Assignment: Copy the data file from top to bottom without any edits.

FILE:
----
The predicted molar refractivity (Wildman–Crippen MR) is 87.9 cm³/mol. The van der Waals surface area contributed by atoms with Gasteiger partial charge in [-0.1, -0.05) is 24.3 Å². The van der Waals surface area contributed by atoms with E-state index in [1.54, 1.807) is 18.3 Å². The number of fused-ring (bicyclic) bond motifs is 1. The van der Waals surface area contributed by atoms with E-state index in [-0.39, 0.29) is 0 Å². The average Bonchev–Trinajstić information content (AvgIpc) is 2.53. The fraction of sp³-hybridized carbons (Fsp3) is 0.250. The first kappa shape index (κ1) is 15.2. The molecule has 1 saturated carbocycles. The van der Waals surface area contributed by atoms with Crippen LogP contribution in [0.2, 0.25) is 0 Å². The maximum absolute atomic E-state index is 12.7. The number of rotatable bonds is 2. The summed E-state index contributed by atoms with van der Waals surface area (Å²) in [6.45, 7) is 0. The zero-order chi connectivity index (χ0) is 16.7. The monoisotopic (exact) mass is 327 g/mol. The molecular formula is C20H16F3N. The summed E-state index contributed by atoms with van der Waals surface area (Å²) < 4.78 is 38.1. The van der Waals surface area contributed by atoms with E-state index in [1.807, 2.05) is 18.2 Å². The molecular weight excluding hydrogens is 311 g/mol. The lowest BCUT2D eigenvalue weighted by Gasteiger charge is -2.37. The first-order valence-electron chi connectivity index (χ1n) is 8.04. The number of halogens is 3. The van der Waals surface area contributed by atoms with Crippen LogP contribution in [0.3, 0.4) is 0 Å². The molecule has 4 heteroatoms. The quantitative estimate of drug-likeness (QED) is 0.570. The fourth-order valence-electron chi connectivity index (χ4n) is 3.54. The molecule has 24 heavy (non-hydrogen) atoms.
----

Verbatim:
The predicted molar refractivity (Wildman–Crippen MR) is 87.9 cm³/mol. The van der Waals surface area contributed by atoms with Gasteiger partial charge in [-0.1, -0.05) is 24.3 Å². The van der Waals surface area contributed by atoms with E-state index in [1.54, 1.807) is 18.3 Å². The number of fused-ring (bicyclic) bond motifs is 1. The van der Waals surface area contributed by atoms with E-state index in [-0.39, 0.29) is 0 Å². The average Bonchev–Trinajstić information content (AvgIpc) is 2.53. The fraction of sp³-hybridized carbons (Fsp3) is 0.250. The first kappa shape index (κ1) is 15.2. The molecule has 1 saturated carbocycles. The van der Waals surface area contributed by atoms with Crippen LogP contribution in [0.2, 0.25) is 0 Å². The maximum absolute atomic E-state index is 12.7. The number of rotatable bonds is 2. The summed E-state index contributed by atoms with van der Waals surface area (Å²) in [6.45, 7) is 0. The zero-order chi connectivity index (χ0) is 16.7. The monoisotopic (exact) mass is 327 g/mol. The molecular formula is C20H16F3N. The summed E-state index contributed by atoms with van der Waals surface area (Å²) < 4.78 is 38.1. The van der Waals surface area contributed by atoms with E-state index in [1.807, 2.05) is 18.2 Å². The molecular weight excluding hydrogens is 311 g/mol. The lowest BCUT2D eigenvalue weighted by Gasteiger charge is -2.37. The first-order valence-electron chi connectivity index (χ1n) is 8.04. The number of halogens is 3. The van der Waals surface area contributed by atoms with Crippen LogP contribution in [0.3, 0.4) is 0 Å². The molecule has 4 heteroatoms. The quantitative estimate of drug-likeness (QED) is 0.570. The fourth-order valence-electron chi connectivity index (χ4n) is 3.54. The molecule has 24 heavy (non-hydrogen) atoms.